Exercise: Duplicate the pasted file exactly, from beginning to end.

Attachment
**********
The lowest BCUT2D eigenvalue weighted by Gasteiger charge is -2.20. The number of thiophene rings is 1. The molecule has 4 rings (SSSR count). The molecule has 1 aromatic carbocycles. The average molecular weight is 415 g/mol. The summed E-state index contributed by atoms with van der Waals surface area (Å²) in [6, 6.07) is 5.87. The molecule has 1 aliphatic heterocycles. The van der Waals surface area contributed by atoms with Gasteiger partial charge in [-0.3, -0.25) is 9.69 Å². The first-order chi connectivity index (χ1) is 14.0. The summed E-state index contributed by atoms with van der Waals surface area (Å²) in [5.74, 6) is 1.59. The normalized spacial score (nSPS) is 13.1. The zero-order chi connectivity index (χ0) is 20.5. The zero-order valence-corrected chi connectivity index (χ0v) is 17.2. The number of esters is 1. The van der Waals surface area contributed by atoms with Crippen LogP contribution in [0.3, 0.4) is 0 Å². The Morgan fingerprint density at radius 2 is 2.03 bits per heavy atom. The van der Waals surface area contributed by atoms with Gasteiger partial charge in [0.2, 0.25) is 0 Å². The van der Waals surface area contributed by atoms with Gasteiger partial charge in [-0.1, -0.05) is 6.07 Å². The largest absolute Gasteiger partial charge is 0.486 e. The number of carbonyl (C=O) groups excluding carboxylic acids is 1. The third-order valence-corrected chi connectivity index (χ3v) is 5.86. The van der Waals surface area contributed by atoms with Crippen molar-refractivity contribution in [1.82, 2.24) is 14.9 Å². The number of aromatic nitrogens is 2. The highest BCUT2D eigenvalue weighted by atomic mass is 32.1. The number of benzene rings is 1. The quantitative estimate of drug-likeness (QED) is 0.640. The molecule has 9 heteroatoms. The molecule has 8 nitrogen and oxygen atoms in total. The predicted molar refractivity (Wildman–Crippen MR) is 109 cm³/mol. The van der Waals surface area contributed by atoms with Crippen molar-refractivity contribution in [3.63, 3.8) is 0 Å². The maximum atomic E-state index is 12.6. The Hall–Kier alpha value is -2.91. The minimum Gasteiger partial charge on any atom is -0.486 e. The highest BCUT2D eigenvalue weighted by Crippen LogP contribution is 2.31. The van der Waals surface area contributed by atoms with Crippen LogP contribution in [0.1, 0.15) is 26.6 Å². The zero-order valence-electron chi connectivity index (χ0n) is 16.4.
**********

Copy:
The lowest BCUT2D eigenvalue weighted by Gasteiger charge is -2.20. The number of thiophene rings is 1. The molecule has 4 rings (SSSR count). The molecule has 1 aromatic carbocycles. The average molecular weight is 415 g/mol. The summed E-state index contributed by atoms with van der Waals surface area (Å²) in [6, 6.07) is 5.87. The molecule has 1 aliphatic heterocycles. The van der Waals surface area contributed by atoms with Gasteiger partial charge in [-0.3, -0.25) is 9.69 Å². The first-order chi connectivity index (χ1) is 14.0. The summed E-state index contributed by atoms with van der Waals surface area (Å²) in [5.74, 6) is 1.59. The normalized spacial score (nSPS) is 13.1. The zero-order chi connectivity index (χ0) is 20.5. The zero-order valence-corrected chi connectivity index (χ0v) is 17.2. The number of esters is 1. The van der Waals surface area contributed by atoms with Crippen LogP contribution in [0.3, 0.4) is 0 Å². The Morgan fingerprint density at radius 2 is 2.03 bits per heavy atom. The van der Waals surface area contributed by atoms with Gasteiger partial charge in [0.2, 0.25) is 0 Å². The van der Waals surface area contributed by atoms with Gasteiger partial charge in [-0.1, -0.05) is 6.07 Å². The largest absolute Gasteiger partial charge is 0.486 e. The number of carbonyl (C=O) groups excluding carboxylic acids is 1. The third-order valence-corrected chi connectivity index (χ3v) is 5.86. The van der Waals surface area contributed by atoms with Crippen molar-refractivity contribution in [1.82, 2.24) is 14.9 Å². The number of aromatic nitrogens is 2. The highest BCUT2D eigenvalue weighted by atomic mass is 32.1. The number of benzene rings is 1. The quantitative estimate of drug-likeness (QED) is 0.640. The molecule has 9 heteroatoms. The molecule has 8 nitrogen and oxygen atoms in total. The predicted molar refractivity (Wildman–Crippen MR) is 109 cm³/mol. The van der Waals surface area contributed by atoms with Crippen molar-refractivity contribution in [3.63, 3.8) is 0 Å². The maximum atomic E-state index is 12.6. The Hall–Kier alpha value is -2.91. The minimum Gasteiger partial charge on any atom is -0.486 e. The highest BCUT2D eigenvalue weighted by Crippen LogP contribution is 2.31. The van der Waals surface area contributed by atoms with Crippen LogP contribution in [0.1, 0.15) is 26.6 Å². The zero-order valence-electron chi connectivity index (χ0n) is 16.4.